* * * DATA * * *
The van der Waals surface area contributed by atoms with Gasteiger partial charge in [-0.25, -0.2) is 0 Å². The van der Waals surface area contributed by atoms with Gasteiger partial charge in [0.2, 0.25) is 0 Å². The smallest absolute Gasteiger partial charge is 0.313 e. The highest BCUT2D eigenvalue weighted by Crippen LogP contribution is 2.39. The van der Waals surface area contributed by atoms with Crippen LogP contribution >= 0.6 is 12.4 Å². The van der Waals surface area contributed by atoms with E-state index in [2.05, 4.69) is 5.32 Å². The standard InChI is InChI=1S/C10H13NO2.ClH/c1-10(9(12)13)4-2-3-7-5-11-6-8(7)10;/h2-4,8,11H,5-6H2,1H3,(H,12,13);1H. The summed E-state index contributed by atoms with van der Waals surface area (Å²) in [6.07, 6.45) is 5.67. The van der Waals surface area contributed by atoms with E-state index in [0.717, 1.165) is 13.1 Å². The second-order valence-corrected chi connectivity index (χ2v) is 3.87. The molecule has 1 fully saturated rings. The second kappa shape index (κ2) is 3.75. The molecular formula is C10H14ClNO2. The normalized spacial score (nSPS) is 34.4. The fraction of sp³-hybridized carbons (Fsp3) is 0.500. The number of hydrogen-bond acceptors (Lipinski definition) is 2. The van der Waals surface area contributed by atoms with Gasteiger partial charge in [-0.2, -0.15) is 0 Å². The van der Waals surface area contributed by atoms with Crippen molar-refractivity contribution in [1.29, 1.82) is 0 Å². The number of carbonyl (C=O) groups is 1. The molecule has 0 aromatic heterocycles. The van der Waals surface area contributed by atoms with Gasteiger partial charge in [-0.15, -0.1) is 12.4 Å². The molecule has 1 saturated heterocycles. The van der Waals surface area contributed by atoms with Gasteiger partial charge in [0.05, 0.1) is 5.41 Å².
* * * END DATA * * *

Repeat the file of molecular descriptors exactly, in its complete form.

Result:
The van der Waals surface area contributed by atoms with Gasteiger partial charge in [-0.25, -0.2) is 0 Å². The van der Waals surface area contributed by atoms with Gasteiger partial charge in [0.2, 0.25) is 0 Å². The smallest absolute Gasteiger partial charge is 0.313 e. The highest BCUT2D eigenvalue weighted by Crippen LogP contribution is 2.39. The van der Waals surface area contributed by atoms with Crippen LogP contribution >= 0.6 is 12.4 Å². The van der Waals surface area contributed by atoms with E-state index in [2.05, 4.69) is 5.32 Å². The standard InChI is InChI=1S/C10H13NO2.ClH/c1-10(9(12)13)4-2-3-7-5-11-6-8(7)10;/h2-4,8,11H,5-6H2,1H3,(H,12,13);1H. The summed E-state index contributed by atoms with van der Waals surface area (Å²) in [6.07, 6.45) is 5.67. The van der Waals surface area contributed by atoms with E-state index in [0.717, 1.165) is 13.1 Å². The second-order valence-corrected chi connectivity index (χ2v) is 3.87. The molecule has 1 fully saturated rings. The second kappa shape index (κ2) is 3.75. The molecular formula is C10H14ClNO2. The normalized spacial score (nSPS) is 34.4. The fraction of sp³-hybridized carbons (Fsp3) is 0.500. The number of hydrogen-bond acceptors (Lipinski definition) is 2. The van der Waals surface area contributed by atoms with Gasteiger partial charge in [-0.2, -0.15) is 0 Å². The van der Waals surface area contributed by atoms with Crippen molar-refractivity contribution in [1.29, 1.82) is 0 Å². The number of carbonyl (C=O) groups is 1. The molecule has 0 aromatic heterocycles. The van der Waals surface area contributed by atoms with Gasteiger partial charge in [-0.15, -0.1) is 12.4 Å². The molecule has 1 saturated heterocycles. The van der Waals surface area contributed by atoms with Gasteiger partial charge in [0.05, 0.1) is 5.41 Å².